January 4, 2012

Citigroup Sues Rajaraman Over Gold

Case in Singapore court seeks to cover losses in hedge fund

More On Legal & Compliance

from The Advisor's Professional Library
  • Registration Requirements for Investment Advisor Representatives (IARs) When individuals launch an advisory firm, they must avoid marketing themselves or the firm as investment advisors before they are properly approved and registered.  Otherwise, they are subject to severe penalties.  
  • RIAs and Customer Identification Just as RIAs owe a duty to diligently protect their clients’ privacy and guard against theft, firms also play a vital role in customer identification. Although RIAs are not subject to an anti-money laundering rule, securities regulators expect advisors to address these issues in their policies and procedures.

The Singapore unit of Citigroup is suing hedge fund manager Raghavendran Rajaraman over losses it says he incurred after the price of gold fell from its record in September.

According to a Bloomberg report, Rajaraman held some $19.2 million worth of gold in his account on Sept. 23. On Sept. 26, after it reached a so-called forced-sell level and got his authorization, according to court papers, the bank sold those holdings as well as other collateral, “in the face of a rapidly deteriorating market.”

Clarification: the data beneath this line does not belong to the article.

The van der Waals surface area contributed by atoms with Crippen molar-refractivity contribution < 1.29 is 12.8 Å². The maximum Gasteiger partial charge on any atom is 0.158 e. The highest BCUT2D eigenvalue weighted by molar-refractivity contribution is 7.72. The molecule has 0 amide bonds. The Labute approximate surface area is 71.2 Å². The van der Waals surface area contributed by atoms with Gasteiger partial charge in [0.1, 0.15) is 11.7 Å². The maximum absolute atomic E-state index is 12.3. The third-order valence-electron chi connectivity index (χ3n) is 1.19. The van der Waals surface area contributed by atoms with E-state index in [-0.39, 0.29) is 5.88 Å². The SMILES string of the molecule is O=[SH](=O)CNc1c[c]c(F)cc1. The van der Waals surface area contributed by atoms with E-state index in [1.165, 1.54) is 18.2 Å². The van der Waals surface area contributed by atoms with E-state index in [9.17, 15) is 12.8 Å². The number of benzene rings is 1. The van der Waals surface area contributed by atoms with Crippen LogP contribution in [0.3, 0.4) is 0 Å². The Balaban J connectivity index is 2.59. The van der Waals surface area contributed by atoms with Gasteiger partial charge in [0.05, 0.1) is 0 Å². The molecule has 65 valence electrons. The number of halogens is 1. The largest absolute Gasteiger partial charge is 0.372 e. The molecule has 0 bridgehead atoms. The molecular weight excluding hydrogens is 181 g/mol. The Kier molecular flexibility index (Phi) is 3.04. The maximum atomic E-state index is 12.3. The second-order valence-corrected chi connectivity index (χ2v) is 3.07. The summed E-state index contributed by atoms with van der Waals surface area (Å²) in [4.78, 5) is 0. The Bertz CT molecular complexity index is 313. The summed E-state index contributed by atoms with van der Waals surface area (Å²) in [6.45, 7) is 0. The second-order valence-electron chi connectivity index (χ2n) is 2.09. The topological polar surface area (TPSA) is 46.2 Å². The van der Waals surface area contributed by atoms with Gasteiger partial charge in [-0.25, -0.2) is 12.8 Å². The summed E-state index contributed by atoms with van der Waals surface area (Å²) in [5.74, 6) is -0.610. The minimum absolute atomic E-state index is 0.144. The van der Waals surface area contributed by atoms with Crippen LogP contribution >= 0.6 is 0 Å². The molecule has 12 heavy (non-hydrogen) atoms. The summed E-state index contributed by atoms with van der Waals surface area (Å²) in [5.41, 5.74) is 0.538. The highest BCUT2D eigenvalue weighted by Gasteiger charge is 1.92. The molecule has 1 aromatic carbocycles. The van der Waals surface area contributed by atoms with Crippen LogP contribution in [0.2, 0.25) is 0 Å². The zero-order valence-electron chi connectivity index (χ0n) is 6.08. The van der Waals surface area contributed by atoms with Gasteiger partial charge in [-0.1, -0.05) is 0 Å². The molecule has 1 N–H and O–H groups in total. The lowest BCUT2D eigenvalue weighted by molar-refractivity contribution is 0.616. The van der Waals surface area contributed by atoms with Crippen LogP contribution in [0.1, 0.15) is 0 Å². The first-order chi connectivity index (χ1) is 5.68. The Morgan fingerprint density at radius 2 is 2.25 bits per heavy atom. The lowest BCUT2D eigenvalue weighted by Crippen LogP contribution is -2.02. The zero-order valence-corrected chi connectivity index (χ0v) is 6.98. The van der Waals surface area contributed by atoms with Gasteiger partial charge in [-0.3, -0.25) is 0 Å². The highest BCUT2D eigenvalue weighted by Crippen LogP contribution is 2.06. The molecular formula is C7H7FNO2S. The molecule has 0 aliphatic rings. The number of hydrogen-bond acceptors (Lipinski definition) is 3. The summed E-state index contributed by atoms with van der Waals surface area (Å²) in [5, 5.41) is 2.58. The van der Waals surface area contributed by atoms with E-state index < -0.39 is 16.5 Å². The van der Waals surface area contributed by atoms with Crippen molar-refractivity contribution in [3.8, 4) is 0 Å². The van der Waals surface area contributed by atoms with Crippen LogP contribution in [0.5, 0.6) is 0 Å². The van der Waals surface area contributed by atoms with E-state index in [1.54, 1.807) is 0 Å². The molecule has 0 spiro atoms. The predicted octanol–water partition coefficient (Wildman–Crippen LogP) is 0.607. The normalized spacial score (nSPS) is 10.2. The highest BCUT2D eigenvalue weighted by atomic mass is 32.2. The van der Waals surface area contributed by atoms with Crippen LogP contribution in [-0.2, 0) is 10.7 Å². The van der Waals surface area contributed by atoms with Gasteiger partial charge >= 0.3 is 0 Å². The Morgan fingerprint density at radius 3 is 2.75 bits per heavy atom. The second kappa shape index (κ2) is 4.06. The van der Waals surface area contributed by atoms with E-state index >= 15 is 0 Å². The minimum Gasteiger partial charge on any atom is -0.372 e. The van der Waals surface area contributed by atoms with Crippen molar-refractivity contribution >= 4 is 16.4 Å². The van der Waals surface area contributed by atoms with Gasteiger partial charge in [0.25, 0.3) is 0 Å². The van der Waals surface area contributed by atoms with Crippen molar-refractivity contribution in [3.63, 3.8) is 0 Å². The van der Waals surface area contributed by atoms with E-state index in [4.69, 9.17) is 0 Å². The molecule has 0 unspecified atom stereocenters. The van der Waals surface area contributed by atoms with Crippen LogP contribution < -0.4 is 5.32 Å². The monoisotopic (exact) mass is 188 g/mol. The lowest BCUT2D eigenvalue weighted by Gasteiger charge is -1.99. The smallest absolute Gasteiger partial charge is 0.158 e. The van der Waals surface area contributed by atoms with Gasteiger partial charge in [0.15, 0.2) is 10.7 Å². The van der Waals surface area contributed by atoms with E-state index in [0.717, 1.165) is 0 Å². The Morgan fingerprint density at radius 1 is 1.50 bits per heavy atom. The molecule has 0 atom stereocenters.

Gold futures hit a record of $1,923.70 an ounce on Sept. 6, but subsequently lost 11% during the rest of the month. The drop in price when Rajaraman’s assets were sold and his account liquidated left Citi with a $1 million shortfall, according to a Nov. 18 lawsuit filed with the Singapore High Court. The first closed hearing is scheduled for Jan. 27.

Rajaraman, who has not yet filed a defense, was said in the lawsuit to work with hedge fund 3 Degrees Asset Management and was a currency options trader with Citigroup in Singapore until 2007. However, Moe Ibrahim, founder of the hedge fund, said that Rajaraman is not a 3 Degrees employee. In the report Ibrahim was quoted saying, “There was a plan to launch a fund together but it never came to fruition.”

While Citigroup’s Singapore-based spokesman Adam Abdur Rahman said in the report, “We intend to pursue the case and it’s inappropriate for us to comment further,” a letter from Rajaraman’s law firm Oldham, Li & Nie to the bank’s lawyers on Oct. 7 said that Citi had breached its agreement with Rajaraman by closing his account without prior notice.

“As a direct consequence of the bank’s breach,” the letter alleged, Rajaraman incurred a loss of $1.7 million, representing his collateral. He further incurred a loss of $1.03 million because the bank liquidated the account prematurely, said the lawyers in the letter, instead of waiting for 24 hours after the account reached the force-sell level.

Reprints Discuss this story
This is where the comments go.